Are all salts the same?

The most common salts used in kitchens today are sea salt, kosher salt and table salt, but are they all equal?

''Michigan State University Extension recommends limiting your sodium intake. However, if you’re going to use salt, what should you choose? Sea salt is marketed as the healthy choice for salts. It’s natural and better for you. But is this really true? What about table salt? Should it be iodized, or not?

The most common salts used in kitchens today are sea salt, kosher salt and table salt. The only way that one salt can claim to be healthier than another is in the process. Sea salt and kosher salt can be purchased unrefined, where table salt is refined to remove trace minerals and to add an anti-clumping agent.

Table salt is used to flavor food and for baking. Salt is used to enhance flavors in baking, but not to be the main attraction, so you want a salt that is fine and mixes in with other ingredients. The coarse salt crystals of sea salt and kosher salt make it ideal for seasoning the surface of foods during the cooking or baking process because they take longer to absorb. The large crystals dissolve more slowly and it can absorb moisture from food. For example, if you season a steak with table salt, it will quickly be absorbed to the mean, giving it a salty taste, where the slower dissolving crystal adds flavor to the surface of the meat.

All three options come from natural sources. Sea salt and kosher salt are from evaporated salt water and table salt is mined from underground deposits. All three options are also available with or without iodine. This is called iodized. Table salts are most likely to be iodized. Be sure to read package labels when purchasing to make sure you are getting what you’d like.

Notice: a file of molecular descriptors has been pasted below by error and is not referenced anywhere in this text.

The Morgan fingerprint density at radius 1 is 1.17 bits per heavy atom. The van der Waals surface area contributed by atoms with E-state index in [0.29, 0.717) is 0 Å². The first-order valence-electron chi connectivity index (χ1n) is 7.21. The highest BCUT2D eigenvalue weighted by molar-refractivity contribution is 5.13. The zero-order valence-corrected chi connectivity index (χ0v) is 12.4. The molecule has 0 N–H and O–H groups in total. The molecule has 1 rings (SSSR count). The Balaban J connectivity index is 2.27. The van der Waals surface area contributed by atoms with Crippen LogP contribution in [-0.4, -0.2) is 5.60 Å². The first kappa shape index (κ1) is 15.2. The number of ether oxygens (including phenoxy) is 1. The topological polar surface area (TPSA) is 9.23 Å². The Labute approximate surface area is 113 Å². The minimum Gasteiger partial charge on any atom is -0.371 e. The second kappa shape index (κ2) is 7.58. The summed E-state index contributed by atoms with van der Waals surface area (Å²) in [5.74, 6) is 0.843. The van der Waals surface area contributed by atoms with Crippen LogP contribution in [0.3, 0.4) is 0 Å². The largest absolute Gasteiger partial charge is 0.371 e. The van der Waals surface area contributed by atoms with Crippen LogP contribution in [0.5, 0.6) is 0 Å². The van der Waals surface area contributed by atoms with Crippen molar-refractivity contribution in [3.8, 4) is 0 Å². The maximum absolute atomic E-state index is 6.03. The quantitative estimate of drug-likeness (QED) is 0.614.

Why do we have iodized salt? Years ago people suffered from iodine deficiencies, which caused a thyroid gland disease called goiter. Following the USDA’s MyPlate, a diet including all of the food groups, should allow you to naturally get the iodine you need. The Office of Dietary SupplementsIodine Fact Sheet shares that iodine is necessary for our bodies and is added to iodized salt, but it can be found naturally in fish, seaweed, seafood and dairy products like milk and cheese.  

See the table below for comparisons.

 

Salt Questions

Sea Salt

Kosher Salt

Table salt

Where’s it from

Evaporation of water from saltwater lakes or ocean

Evaporation of water from saltwater lakes or ocean

Mined from underground salt deposits

What’s in it

Sodium and chloride, tiny amounts of iron, sulfur, magnesium and other trace elements

Sodium and chloride

Sodium and chloride

Processing

Unrefined, little processing leaves mineral deposits behind which add flavor

Unrefined

Refined, anti-clumping agent added

Texture

Coarse

Coarse

Fine

Iodine

Trace amounts

No iodine

Most is iodized, meaning iodine, an nutrient that helps maintain a healthy thyroid, is added

Sodium

375mg per gram

375mg per gram

375mg per gram